The UK’s competition regulator has vowed to crack down on secondary ticketing websites, citing suspicions that a number of them are breaking the law by not giving customers full information about a particular event or venue.
The Competition and Markets Authority (CMA) on Tuesday said that it had completed a thorough investigation into the sector, resulting in it having “widespread concerns” about the information that people are given when buying tickets second hand.
It said that it had also gathered evidence which it considers to “reveal breaches of the law”.
The CMA will be raising its concerns with a number of websites and will be requiring them to take action where necessary, it said.
It must be made clear to customers, for example, if there are restrictions on using a resold ticket that could result in buyers being denied access to a particular event, the CMA said. People should also know from whom they are buying a ticket, and customers who buy tickets must be told exactly where in the venue they will be seating or standing.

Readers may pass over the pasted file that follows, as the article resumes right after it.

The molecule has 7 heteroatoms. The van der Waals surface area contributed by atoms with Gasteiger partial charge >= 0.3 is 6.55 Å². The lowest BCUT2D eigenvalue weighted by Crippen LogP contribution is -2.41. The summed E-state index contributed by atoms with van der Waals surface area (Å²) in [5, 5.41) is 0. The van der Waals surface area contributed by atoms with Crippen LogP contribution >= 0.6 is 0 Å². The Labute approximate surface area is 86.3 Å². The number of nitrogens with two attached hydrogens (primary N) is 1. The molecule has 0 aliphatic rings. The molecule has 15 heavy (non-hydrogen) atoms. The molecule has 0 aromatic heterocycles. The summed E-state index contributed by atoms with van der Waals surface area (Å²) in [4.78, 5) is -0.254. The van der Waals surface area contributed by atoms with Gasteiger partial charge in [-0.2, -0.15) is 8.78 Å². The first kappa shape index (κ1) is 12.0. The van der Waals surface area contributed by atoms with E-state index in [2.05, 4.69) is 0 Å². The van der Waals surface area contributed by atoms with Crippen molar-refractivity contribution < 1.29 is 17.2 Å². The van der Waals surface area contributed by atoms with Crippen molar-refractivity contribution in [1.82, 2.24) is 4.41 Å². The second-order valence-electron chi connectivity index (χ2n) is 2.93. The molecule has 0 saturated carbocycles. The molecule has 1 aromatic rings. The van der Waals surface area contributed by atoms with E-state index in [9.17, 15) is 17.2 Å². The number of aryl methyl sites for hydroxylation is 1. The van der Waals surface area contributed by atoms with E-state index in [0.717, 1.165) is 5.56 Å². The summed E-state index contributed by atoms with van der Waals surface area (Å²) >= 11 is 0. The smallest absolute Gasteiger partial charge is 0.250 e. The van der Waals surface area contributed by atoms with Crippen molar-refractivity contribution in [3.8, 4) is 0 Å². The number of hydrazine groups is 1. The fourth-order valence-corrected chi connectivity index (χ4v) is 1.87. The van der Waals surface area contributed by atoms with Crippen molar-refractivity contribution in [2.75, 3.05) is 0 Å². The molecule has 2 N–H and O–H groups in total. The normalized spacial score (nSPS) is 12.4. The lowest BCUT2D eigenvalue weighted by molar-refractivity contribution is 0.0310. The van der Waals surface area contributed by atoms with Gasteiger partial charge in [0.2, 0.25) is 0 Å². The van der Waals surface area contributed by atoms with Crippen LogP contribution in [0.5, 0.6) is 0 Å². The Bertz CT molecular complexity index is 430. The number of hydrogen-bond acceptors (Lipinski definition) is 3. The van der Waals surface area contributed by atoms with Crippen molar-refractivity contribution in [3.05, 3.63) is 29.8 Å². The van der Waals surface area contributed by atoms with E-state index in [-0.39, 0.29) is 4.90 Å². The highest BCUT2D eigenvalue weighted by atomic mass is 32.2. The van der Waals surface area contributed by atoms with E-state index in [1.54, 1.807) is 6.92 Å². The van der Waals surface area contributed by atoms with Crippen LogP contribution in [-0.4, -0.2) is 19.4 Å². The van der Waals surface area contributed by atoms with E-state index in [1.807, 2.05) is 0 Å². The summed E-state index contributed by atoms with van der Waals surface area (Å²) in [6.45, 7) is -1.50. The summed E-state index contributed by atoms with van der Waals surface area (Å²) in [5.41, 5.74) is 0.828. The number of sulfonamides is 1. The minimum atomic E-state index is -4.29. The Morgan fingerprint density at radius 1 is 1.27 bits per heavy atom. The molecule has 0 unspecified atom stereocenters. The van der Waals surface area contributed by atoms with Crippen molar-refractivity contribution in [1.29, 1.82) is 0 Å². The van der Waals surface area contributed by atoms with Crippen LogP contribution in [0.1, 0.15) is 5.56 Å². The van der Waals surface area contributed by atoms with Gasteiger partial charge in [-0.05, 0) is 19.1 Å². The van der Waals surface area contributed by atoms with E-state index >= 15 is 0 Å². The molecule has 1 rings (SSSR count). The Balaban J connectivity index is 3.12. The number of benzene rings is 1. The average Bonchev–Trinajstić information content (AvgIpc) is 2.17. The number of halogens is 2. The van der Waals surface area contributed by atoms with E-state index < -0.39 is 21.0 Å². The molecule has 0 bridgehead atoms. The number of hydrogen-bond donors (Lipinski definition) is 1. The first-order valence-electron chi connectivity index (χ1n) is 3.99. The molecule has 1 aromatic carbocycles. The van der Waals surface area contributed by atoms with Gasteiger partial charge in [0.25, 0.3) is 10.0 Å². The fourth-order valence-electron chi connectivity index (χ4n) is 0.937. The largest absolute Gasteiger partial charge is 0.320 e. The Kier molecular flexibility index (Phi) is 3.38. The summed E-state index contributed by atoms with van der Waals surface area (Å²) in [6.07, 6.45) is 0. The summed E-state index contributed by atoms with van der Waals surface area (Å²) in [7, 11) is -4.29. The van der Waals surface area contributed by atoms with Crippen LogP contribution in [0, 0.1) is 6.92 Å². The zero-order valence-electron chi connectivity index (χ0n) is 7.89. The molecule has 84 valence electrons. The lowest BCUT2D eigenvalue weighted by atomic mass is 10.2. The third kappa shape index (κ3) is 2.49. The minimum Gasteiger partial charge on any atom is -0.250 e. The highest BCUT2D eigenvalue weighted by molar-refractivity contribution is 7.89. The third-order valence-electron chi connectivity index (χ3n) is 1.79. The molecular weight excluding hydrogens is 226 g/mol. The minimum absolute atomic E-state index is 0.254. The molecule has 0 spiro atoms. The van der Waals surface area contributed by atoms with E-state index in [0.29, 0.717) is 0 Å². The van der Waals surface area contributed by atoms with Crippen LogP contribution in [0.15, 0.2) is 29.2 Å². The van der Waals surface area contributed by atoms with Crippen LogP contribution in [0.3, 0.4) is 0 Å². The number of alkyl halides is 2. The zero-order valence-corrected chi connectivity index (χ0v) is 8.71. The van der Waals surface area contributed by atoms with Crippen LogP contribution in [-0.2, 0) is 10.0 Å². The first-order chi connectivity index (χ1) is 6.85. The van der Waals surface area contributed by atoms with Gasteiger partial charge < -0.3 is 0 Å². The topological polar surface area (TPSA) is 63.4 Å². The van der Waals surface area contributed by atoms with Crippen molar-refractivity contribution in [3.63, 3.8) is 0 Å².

“Secondary ticketing websites can offer an important service – by allowing people the chance to buy tickets at the last minute or giving them a chance to resell tickets they can no longer use,” said Andrea Coscelli, chief executive of the CMA.
“But our investigation has identified concerns that the law protecting consumers is being broken.”
He said that thousands of people use these sites and they have a right to know if there is a risk that they will be turned away at the door.
They also have a right to know “who they’ve bought their ticket from or exactly what seat at the venue they’re getting for their money”, he added.
“We are putting our concerns to these websites and will be requiring the changes necessary to tackle them,” Mr Coscelli said.
“We will use the full range of our powers to get the right outcome for these sites’ customers – including taking action through the courts if needed.”
The CMA said that it would work closely with the Advertising Standards Authority and National Trading Standards to ensure compliance.
The CMA originally launched a compliance review of secondary ticketing websites back in June 2016. That review prompted concerns, which in turn led the CMA to launch an enforcement investigation in December 2016.
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